DNA repair plays a central role in the cellular response to UV. In this work we have studied the response of skin cells (i.e. fibroblasts and keratinocytes) from the same or from different individuals after both ultraviolet-B (UV-B) and ultraviolet-C (UV-C) irradiations using the comet assay to characterize the specific cellular response to UV-induced DNA damage. Cells were irradiated with increasing doses of UV-B or UV-C. To study the UV dose dependency of initial steps of DNA repair, namely recognition and incision at DNA damage level, the comet assay was performed, under alkaline conditions, 60 min after UV irradiation to allow detection of DNA strand breaks. Comparative analysis of tail moment values after UV exposure of cells from the same or from different individuals showed interexperimental and interindividual variations, implying that repeated assays are necessary to characterize the individual DNA repair capacity. With increasing doses of UV in keratinocytes, a plateau was rapidly reached after irradiation, whereas in fibroblasts a linear dose–effect relationship was observed. These interindividual variations associated with cellular specificity in DNA response may be of significance in skin cell and individual susceptibility toward UV-induced carcinogenesis.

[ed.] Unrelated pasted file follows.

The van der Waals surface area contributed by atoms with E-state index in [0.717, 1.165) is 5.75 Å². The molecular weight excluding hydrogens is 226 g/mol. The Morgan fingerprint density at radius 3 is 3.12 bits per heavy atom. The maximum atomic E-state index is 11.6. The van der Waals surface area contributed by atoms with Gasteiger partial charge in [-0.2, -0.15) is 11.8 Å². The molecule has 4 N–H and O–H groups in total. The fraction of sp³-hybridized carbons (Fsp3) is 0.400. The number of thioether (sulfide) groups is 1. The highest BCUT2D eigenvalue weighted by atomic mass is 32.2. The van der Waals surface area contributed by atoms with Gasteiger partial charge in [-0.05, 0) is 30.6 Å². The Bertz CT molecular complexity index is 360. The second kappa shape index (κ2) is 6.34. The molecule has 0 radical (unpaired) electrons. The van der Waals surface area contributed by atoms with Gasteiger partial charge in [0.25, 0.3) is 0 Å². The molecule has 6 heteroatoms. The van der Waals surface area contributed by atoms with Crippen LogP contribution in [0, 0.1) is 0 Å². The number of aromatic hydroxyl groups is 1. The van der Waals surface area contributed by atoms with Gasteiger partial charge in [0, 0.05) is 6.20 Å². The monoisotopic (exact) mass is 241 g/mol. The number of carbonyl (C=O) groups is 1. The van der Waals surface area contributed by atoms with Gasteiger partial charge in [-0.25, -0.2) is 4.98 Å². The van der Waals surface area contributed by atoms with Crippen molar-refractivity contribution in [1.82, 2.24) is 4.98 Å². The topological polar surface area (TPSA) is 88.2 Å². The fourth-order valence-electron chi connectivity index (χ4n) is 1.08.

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Vol. 79 • No. 3